The announcement came after numerous meetings with Club Member Stony Burk.
The Providence Journal on October 26, 2006 article Federal money earmarked to purchase land in Foster by Philip Marcelo wrote:
U.S. Sen. Lincoln D. Chafee, along with representatives from the state Department of Environmental Management, Brown University, and the federal Trust for Public Land, said yesterday that plans are in the works to use federal money to purchase land off Route 101/Hartford Pike to serve as a gateway to the hilltop and potentially to purchase all or part of a 138-acre parcel on the hill that is in private hands.
Republican Chafee secured $12 million for environmental preservation projects for the state through the Safe, Accountable, Flexible, and Efficient Transportation Equity Act of 2005, a bill that authorizes federal spending of $286.5 billion over the next five years for highway, mass transit, and safety programs.
One of the projects proposed by the bill is the “acquisition of fee or easement, construction of a trail, and site improvements in Foster,” to the tune of $1 million.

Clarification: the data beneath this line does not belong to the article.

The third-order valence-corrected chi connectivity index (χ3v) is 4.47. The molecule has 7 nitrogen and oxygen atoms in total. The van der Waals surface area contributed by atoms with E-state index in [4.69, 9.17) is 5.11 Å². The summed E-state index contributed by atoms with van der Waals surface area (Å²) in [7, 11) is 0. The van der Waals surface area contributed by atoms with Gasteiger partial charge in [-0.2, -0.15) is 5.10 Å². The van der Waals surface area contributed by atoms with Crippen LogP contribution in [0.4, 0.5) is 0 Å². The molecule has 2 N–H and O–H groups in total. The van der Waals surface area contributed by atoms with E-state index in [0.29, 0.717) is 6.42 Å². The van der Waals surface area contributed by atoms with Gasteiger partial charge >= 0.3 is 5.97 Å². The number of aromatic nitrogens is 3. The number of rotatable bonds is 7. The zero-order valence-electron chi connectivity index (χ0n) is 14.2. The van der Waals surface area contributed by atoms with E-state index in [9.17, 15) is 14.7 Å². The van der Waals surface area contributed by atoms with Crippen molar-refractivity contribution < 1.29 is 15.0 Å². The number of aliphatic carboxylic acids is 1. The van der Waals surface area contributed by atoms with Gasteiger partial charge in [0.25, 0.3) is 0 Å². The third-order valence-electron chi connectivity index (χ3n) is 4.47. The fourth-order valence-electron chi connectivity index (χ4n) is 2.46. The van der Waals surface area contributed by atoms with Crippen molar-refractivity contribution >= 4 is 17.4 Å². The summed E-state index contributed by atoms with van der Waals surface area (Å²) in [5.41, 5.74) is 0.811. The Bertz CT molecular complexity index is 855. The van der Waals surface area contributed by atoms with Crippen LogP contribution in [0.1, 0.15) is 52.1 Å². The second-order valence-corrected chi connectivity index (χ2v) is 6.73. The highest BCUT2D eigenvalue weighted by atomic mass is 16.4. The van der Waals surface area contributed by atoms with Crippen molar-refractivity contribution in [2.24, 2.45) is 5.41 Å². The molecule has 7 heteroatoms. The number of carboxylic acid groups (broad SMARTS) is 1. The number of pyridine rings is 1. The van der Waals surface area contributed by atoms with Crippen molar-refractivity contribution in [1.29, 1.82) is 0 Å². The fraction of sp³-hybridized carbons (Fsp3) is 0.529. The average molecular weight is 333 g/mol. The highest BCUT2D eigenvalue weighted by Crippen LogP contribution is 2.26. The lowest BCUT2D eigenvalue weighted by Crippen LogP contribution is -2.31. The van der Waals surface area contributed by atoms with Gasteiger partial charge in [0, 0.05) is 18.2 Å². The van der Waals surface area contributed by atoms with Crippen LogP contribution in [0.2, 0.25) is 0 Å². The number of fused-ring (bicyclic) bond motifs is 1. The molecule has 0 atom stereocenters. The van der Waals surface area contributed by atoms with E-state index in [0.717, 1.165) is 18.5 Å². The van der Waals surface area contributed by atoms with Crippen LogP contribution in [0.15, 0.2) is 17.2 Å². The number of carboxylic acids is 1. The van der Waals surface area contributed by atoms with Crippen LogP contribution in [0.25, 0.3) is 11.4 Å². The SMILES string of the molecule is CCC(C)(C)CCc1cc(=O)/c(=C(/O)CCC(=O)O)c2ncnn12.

Chafee and others yesterday said it is important to purchase the development rights to the trail on the Mosley property to ensure that the public will forever have legal access to the hilltop.
“This is a really important place for the people of Rhode Island,” said Craig MacDonnell, regional director for the Trust for Public Land, a branch of the federal government that is currently appraising the land that one day may provide a public trail to the hilltop.
The remainder of the $1 million could go toward purchase of all or part of 138 undeveloped acres to the south and east of the hilltop that is privately owned or to secure land for a small parking lot.
“While the money was originally intended to buy the Mosley property, it can now go to enhance the site and incorporate something broader,” said Timothy Mooney, assistant state office director.
David Targan, Brown University associate dean for science programs, said that a public path would allow the university to sponsor public stargazing nights.
“This hill has some of the darkest night skies in the state, which allows us to see the faintest objects” in the heavens, Targan said.